If you hadn’t heard, the Buffalo Bills are hosting the New England Patriots in the Wild Card Round this weekend. Already squaring up twice in the regular season, the Bills and Pats are tied at one win each. Buffalo will look to pull ahead in that department, though New England isn’t likely to roll over. A major component of Mac Jones’s success has been his second-favorite target Hunter Henry. Buffalo mostly didn’t face Henry in their first contest and shut him down in the second (six targets, one catch, nine yards). The Patriots may look to work Henry in more effectively this time, so let’s take a peek.
I ran some numbers because it’s kind of a thing I do. The Patriots pass the ball 52% of the time. That’s 4% less than league average. It’s tied for sixth-least passing in the league. Also factor, the Patriots are a running team. Seeing Hunter Henry run blocking should not be a surprise. The whole team does it.
Bills fans trashing Mac Jones certainly have some ammo. Even I call him a system quarterback. As I said when I called him that though, it’s hard to knock it if it’s a good system. The Indianapolis Colts don’t do enough to disrupt Henry and Jones is on time with his pass. Here’s the result. If you’re wondering why Josh McDaniels’s name keeps coming up as a head-coaching candidate after his flame out in Denver and his walk out in Indy, this is why. Seriously, look at all of the GIFs here and meet me in the summary.
Watching this game by this point even I was like, “A crossing route? Again?,” for Hunter Henry. Indianapolis apparently felt similarly. In the games reviewed I didn’t see anything to suggest that Henry is used in any exotic manner. The success he sees is in large part due to the timing of play calls. In a game of rock-paper-scissors you only have three options. But if you were a genius at knowing when to use each one you’d still have success. The Patriots are masterful at calling the limited route tree of Henry at the right time. The Colts called “scissors” to Henry’s “paper” on this play.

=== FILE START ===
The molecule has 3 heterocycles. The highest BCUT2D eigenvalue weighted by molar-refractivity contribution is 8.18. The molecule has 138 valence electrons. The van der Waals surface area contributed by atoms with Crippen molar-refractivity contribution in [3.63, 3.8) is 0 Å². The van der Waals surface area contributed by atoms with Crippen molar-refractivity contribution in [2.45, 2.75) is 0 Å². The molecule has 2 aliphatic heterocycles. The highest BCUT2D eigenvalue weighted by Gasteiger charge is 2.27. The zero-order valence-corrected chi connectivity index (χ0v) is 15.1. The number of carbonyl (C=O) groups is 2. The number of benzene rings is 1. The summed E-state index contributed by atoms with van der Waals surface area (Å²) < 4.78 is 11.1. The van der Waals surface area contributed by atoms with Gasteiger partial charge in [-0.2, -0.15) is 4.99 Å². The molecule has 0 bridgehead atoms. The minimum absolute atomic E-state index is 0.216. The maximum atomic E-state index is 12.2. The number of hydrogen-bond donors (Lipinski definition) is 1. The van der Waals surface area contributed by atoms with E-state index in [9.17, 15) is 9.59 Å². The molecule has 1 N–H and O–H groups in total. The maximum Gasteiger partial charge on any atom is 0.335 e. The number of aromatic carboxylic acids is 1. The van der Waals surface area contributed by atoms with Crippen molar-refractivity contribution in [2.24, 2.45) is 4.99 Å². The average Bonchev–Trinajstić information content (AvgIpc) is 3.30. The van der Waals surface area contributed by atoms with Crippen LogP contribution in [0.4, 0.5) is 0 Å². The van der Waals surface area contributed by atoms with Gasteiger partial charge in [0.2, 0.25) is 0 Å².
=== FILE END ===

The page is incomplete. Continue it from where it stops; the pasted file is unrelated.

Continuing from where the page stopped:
In contrast, with the Colts up by a lot and playing soft, Henry became a “rock” to the Colts’ “scissors.”
This is what I mean by “if it’s a good system, then ‘system quarterback’ isn’t an insult.” Mac Jones is willing to execute and, in all honesty, this is a great throw in a tiny window. Henry is on time and ready for it. Touchdown.
Remember how I said the Patriots are a running team? Guess which game saw a season low in snap counts for Henry? Did you guess the “Wind Game” versus the Bills? If so, award yourself a gold star. It’s intriguing that in a game where the Patriots had three passes and ran a heavy personnel grouping nearly all game, that Henry only saw the field 29% of the time. It’s almost like he’s not their best blocker. Overall I think he did okay in the games I watched, but this play isn’t anything special. A better anchor widens the lane considerably.
Let’s end on an off-script play since I’ve already spent a lot of time basically insinuating that the Patriots are highly dependent on the script. Hunter Henry is a veteran and knows how to help his quarterback. This isn’t much more than “keep running and float toward the soft spot” but often that’s plenty.
Seriously, Josh McDaniels has a bit of a reputation for being a bit of an [expletive deleted] but there’s a reason why people who are an [expletive deleted] find themselves in positions of authority/power. On most teams the Mac-Jones-to-Hunter-Henry connection would be pretty “meh.” That’s not to say Henry is untalented by any means. Bills fans of years past would have clamored for a Hunter Henry-esque tight end.
Let’s do a quick comparison. Who would I rather have, 2021 Josh Allen or 2021 Mac Jones? I’d rather have Josh Allen and it’s really no contest. Hunter Henry or Dawson Knox? Dawson Knox and that’s a lot closer but still not close. So how did New England only score three touchdowns less than the Buffalo Bills? Josh McDaniels. He knows when to call “rock.” Or “paper.” Or “scissors.” The Bills have faced better talent than Henry (and Jones). I’m not worried about the tight end. If you’re gonna worry. Worry about the coaching and strategy.